The High Court has ruled against plans to relocate a Derby pharmacy because of the potential impact on women seeking emergency hormonal contraception.
The dispute centred around plans to move a city centre branch of Superdrug, currently located in the Intu Derby shopping centre, to a GP surgery 600 metres away.
The move was blocked by the NHS, partly on grounds that the surgery would be less accessible to women seeking emergency contraception. An NHS panel also pointed out that the most obvious route to the relocated pharmacy would take patients past a night shelter, which prompted concerns that some individuals using the shelter “might indulge in antisocial behaviour or begging”, potentially deterring women from accessing the pharmacy.
The company behind the planned move — Community Pharmacies (UK) Ltd — challenged the NHS’s decision before Mr Justice Langstaff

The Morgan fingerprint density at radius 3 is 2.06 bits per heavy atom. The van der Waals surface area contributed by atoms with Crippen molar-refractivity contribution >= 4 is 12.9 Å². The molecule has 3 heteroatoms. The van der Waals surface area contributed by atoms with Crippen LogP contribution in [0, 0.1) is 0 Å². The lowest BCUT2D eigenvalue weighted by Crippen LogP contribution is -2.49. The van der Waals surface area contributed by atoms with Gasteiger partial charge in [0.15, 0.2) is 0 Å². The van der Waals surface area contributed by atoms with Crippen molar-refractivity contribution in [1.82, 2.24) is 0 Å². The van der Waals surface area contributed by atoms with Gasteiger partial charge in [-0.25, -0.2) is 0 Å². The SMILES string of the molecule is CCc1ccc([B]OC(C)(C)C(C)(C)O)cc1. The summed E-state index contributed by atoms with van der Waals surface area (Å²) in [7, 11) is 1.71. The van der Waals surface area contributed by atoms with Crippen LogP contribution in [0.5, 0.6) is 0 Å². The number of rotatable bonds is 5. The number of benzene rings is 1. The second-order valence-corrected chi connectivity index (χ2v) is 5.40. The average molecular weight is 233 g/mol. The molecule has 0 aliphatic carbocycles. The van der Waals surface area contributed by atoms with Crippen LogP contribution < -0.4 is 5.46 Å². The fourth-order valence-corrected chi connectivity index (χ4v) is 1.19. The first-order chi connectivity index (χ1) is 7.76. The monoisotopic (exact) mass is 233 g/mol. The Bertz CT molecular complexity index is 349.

. But the judge said the NHS panel was entitled to take into account the particular needs of women seeking emergency hormonal contraception. Those accustomed to getting the “morning after pill” from Superdrug were “a patient group” to whom the relocated pharmacy might be “significantly less accessible”, he said.
Community Pharmacies’ challenge was dismissed.
Commenting of the ruling, David Reissner, a partner who specialises in pharmacy law at Charles Russell Speechlys in London, says this is the first time that the High Court has considered the meaning of “patient groups” and what NHS England should consider when it decides whether or not to grant applications for relocation.
“If any one group finds the new location significantly less accessible, the application must be refused, as it was here,” Reissner explains.
 R (on Application of Community Pharmacies [UK] Limited) v The National Health Service Litigation Authority. Case number: CO/6383/2015